Fulham 2-2 Manchester United: exciting game, fair result
Brede Hangeland scored late on at both ends in a frantic finale to a superb game.
Fulham brought in Clint Dempsey and Paul Konchesky, with Mark Hughes sticking to the 4-2-3-1 shape that brought Roy Hodgson such success last season. Wayne Rooney was out, so Sir Alex Ferguson gave Javier Hernandez his first Premier League start, and selected Park Ji-Sung rather than Nani on the left – otherwise the team was the same as in their opening game of the season.
United started the game strongly, with Paul Scholes picking up where he left off against Newcastle, and Darren Fletcher making dangerous forward runs to link up with the front two. Dimitar Berbatov was also involved in a lot of United’s best play, dropping deep off Hernandez, to either pass the ball into Fletcher’s path, or knock it back to Scholes to create from deep. A Berbatov-Fletcher combination almost created a good chance in the first ten minutes, before United went ahead – Berbatov laid it back to Scholes for a long-distance daisy cutter into the bottom corner.
Fulham responded well to the goal, however, with their best moves coming from Zamora drifting into Fulham’s right-hand channel, where he dragged Jonny Evans out of position, as left-back Patrice Evra not comfortable enough in the air to contest high balls with the new English international. United’s problems in this position were compounded by Simon Davies playing narrow and high up the pitch, connecting with Zamora and getting into a couple of decent goalscoring positions early on.
United seemed to have particular problems dealing with the forward runs of Dickson Etuhu – perhaps because they were so unexpected. Under Hodgson, Etuhu played a very defensive-minded role, remaining solidly ahead of his back four and rarely looking to combine with the strikers. Today, however, he frequently got into the box, and should have equalised after half an hour, but for two decent saves from Edwin van der Sar.
The second major point of interest was Fulham’s use of wingers. Under Hodgson they were ‘inverted’, with Davies on the left and Damien Duff on the right, but today they started on their ‘natural’ sides. This remained the situation for the majority of the first half, but at half-time Hughes ordered them to switch – Duff going to the right, and Davies to the left.
These players combined – through Zamora – for Fulham’s equaliser. Duff produced great bit of skill to get past Evra, who had got too tight to his man, and passed the ball forward for Zamora. He got to the byline, slowly cut the ball back, and Davies was able to come onto the ball perfectly on his stronger foot, to smash the ball into the net.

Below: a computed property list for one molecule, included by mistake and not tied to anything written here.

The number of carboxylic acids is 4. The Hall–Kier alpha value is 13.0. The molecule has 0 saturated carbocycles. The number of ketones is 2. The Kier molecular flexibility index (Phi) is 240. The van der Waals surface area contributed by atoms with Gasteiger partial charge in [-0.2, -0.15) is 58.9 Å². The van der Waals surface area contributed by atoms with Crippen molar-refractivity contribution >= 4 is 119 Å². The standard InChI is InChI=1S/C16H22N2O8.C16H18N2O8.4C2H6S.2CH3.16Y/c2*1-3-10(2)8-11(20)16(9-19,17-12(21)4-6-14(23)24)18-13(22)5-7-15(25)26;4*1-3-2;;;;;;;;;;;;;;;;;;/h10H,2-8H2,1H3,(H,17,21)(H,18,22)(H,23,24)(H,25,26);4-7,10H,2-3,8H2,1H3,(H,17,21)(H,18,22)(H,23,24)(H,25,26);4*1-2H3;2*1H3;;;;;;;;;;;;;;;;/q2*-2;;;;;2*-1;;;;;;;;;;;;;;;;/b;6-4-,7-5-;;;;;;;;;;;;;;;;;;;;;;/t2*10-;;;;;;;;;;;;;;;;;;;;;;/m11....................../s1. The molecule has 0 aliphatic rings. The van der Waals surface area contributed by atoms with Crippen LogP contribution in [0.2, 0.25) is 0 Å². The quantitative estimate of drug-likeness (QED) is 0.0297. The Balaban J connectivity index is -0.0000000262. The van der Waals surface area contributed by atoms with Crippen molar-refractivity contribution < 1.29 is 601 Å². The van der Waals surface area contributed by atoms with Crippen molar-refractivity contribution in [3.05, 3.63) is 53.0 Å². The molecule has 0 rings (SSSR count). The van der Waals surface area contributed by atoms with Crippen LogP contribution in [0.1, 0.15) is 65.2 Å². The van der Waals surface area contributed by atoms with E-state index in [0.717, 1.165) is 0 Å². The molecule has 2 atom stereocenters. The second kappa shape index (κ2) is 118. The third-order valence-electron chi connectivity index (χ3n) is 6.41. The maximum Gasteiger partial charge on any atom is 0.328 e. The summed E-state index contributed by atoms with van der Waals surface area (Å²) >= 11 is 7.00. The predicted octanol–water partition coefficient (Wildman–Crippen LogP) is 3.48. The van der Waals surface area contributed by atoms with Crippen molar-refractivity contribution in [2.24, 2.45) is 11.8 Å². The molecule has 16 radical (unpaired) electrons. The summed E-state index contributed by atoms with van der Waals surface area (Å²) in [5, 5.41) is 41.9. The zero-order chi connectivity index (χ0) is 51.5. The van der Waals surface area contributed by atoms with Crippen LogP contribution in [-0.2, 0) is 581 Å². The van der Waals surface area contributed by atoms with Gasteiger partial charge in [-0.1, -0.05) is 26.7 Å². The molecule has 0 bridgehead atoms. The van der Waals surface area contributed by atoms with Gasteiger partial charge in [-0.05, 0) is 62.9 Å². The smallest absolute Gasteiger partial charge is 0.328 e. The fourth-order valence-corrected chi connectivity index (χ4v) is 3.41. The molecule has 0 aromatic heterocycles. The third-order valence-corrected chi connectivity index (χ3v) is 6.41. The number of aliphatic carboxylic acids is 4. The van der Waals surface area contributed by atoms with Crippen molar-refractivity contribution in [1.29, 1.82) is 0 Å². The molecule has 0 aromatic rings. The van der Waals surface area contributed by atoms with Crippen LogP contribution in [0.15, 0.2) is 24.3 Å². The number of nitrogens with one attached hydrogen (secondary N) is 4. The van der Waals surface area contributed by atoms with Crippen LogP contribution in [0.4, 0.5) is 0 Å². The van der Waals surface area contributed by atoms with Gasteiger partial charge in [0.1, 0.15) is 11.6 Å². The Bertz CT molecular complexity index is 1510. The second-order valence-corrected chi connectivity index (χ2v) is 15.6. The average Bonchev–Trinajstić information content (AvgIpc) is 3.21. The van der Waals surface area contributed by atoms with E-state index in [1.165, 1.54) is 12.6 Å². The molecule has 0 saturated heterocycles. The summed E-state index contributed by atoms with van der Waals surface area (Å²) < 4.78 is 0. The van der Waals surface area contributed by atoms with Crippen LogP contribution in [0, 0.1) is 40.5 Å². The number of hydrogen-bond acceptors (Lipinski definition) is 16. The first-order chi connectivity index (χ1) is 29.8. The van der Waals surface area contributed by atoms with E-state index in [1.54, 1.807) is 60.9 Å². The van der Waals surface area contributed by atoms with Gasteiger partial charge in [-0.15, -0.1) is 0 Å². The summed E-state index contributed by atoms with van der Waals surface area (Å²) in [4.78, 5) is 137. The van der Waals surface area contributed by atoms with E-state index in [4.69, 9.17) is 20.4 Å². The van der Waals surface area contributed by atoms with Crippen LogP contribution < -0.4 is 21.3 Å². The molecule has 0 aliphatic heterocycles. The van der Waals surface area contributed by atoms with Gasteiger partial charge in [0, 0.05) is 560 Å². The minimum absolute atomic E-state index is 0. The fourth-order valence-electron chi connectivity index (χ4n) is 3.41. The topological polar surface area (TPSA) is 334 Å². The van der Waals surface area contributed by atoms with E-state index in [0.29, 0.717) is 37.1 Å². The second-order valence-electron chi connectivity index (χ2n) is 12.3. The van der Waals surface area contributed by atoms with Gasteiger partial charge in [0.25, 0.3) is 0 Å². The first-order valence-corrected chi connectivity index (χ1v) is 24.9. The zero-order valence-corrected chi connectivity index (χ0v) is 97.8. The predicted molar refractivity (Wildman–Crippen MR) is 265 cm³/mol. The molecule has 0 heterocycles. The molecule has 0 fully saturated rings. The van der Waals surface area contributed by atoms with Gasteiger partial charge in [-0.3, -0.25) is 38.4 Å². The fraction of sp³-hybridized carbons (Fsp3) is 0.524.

United were creating much less in the second period. Ferguson switched three of his front four around, with Berbatov remaning as the pivot for the other attackers to work around. Valencia, Park and Hernandez made way for Nani, Giggs and Owen, and United had a brighter spell – with Nani providing more attacking threat than Valencia or Park had done from wide positions.
But Fulham created a golden opportunity in the 80th minute, when Zamora’s knock-down was inches away from finding Etuhu at the far post. Again, United had completely failed to track the Nigerian’s run into the box, as Scholes let him run straight past him. Etuhu had a good game overall – as well as being a goal threat, he was also very reliable in possession, as the Chalkboard below shows.
United were still failing to create decent chances, however, and they were rather fortunate that Hangeland turned the ball into his own net on 84 minutes. The penalty award on 87 minutes was debatable and lead to Stockdale saving Nani’s effort – and that missed penalty was the only shot on target United had in the final twenty minutes of the game.
Tactics largely went out of the window in the final spell, but Fulham got their equaliser when Hangeland rose to head home a Duff corner. United had defended poorly all game – the midfielders didn’t track runs, the full-backs weren’t as solid as usual, and Vidic was fortunate not to give a penalty away for a shirt pull. They simply allowed Fulham too many opportunities to get back in the game, and eventually one was taken.
A classic Premier League game – that’s to say it was end-to-end and extremely exciting, but there wasn’t a tremendous amount of tactical detail. The two key points of interest both came from Fulham – how Etuhu (nominally the most defensive-minded midfielder) kept popping up in goalscoring positions, and how the use of inverted wingers caused United more problems than ‘natural’ wingers.
United often start reasonably slowly – this is the fourth consecutive season they’ve failed to win both of their opening two games. To let a lead slip twice in one game is very unlike United, and they have been troubled by the use of two big, powerful strikers, in Andy Carroll and Bobby Zamora. This was a fixture they lost last season, for which United can blame the makeshift back three of De Laet-Fletcher-Carrick, but they didn’t defend that much better today.Fulham 2-2 Manchester United: exciting game, fair result